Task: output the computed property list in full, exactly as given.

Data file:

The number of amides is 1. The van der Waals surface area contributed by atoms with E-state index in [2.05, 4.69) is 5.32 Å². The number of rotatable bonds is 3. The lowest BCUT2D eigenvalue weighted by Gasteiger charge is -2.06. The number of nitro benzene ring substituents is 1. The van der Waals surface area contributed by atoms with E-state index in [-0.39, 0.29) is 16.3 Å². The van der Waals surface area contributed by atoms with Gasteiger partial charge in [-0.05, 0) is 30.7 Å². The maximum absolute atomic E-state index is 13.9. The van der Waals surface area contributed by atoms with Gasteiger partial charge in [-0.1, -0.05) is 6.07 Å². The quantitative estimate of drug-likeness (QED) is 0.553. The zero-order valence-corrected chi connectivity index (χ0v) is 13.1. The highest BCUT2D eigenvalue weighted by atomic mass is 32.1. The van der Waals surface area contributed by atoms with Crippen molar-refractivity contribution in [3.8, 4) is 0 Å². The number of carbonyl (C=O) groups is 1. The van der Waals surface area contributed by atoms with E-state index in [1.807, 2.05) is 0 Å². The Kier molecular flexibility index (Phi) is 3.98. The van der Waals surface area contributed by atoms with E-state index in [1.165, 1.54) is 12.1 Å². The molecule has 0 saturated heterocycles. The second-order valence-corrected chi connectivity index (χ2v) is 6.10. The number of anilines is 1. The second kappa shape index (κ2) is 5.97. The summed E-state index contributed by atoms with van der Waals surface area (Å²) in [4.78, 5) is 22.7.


The number of amides is 1. The van der Waals surface area contributed by atoms with E-state index in [2.05, 4.69) is 5.32 Å². The number of rotatable bonds is 3. The lowest BCUT2D eigenvalue weighted by Gasteiger charge is -2.06. The number of nitro benzene ring substituents is 1. The van der Waals surface area contributed by atoms with E-state index in [-0.39, 0.29) is 16.3 Å². The van der Waals surface area contributed by atoms with Gasteiger partial charge in [-0.05, 0) is 30.7 Å². The maximum absolute atomic E-state index is 13.9. The van der Waals surface area contributed by atoms with Gasteiger partial charge in [-0.1, -0.05) is 6.07 Å². The quantitative estimate of drug-likeness (QED) is 0.553. The zero-order valence-corrected chi connectivity index (χ0v) is 13.1. The highest BCUT2D eigenvalue weighted by atomic mass is 32.1. The van der Waals surface area contributed by atoms with Crippen molar-refractivity contribution in [3.8, 4) is 0 Å². The number of carbonyl (C=O) groups is 1. The van der Waals surface area contributed by atoms with E-state index in [1.807, 2.05) is 0 Å². The Kier molecular flexibility index (Phi) is 3.98. The van der Waals surface area contributed by atoms with E-state index in [1.165, 1.54) is 12.1 Å². The molecule has 0 saturated heterocycles. The second-order valence-corrected chi connectivity index (χ2v) is 6.10. The number of anilines is 1. The second kappa shape index (κ2) is 5.97. The summed E-state index contributed by atoms with van der Waals surface area (Å²) in [4.78, 5) is 22.7.